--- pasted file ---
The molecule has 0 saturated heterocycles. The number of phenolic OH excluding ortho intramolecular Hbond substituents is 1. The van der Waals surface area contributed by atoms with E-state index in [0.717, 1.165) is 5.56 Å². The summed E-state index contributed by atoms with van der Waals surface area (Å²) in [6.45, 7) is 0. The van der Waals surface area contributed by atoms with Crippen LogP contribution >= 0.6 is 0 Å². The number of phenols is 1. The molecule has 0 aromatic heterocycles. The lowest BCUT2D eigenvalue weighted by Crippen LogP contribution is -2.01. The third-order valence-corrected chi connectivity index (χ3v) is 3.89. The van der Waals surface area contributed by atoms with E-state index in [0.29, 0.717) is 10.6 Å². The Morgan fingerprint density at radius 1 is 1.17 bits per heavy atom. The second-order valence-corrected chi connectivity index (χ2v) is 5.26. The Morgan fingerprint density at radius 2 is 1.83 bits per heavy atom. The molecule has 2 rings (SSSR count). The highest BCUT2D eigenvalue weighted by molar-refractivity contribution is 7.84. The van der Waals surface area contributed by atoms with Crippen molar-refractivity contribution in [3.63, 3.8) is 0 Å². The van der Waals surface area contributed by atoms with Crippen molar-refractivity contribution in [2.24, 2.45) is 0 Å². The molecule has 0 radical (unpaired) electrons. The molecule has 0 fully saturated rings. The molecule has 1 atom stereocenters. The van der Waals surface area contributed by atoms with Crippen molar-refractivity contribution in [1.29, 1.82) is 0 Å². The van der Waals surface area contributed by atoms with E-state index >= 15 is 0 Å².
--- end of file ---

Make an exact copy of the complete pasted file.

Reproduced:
The molecule has 0 saturated heterocycles. The number of phenolic OH excluding ortho intramolecular Hbond substituents is 1. The van der Waals surface area contributed by atoms with E-state index in [0.717, 1.165) is 5.56 Å². The summed E-state index contributed by atoms with van der Waals surface area (Å²) in [6.45, 7) is 0. The van der Waals surface area contributed by atoms with Crippen LogP contribution >= 0.6 is 0 Å². The number of phenols is 1. The molecule has 0 aromatic heterocycles. The lowest BCUT2D eigenvalue weighted by Crippen LogP contribution is -2.01. The third-order valence-corrected chi connectivity index (χ3v) is 3.89. The van der Waals surface area contributed by atoms with E-state index in [0.29, 0.717) is 10.6 Å². The Morgan fingerprint density at radius 1 is 1.17 bits per heavy atom. The second-order valence-corrected chi connectivity index (χ2v) is 5.26. The Morgan fingerprint density at radius 2 is 1.83 bits per heavy atom. The molecule has 2 rings (SSSR count). The highest BCUT2D eigenvalue weighted by molar-refractivity contribution is 7.84. The van der Waals surface area contributed by atoms with Crippen molar-refractivity contribution in [3.63, 3.8) is 0 Å². The van der Waals surface area contributed by atoms with Crippen molar-refractivity contribution in [2.24, 2.45) is 0 Å². The molecule has 0 radical (unpaired) electrons. The molecule has 0 fully saturated rings. The molecule has 1 atom stereocenters. The van der Waals surface area contributed by atoms with Crippen molar-refractivity contribution in [1.29, 1.82) is 0 Å². The van der Waals surface area contributed by atoms with E-state index >= 15 is 0 Å².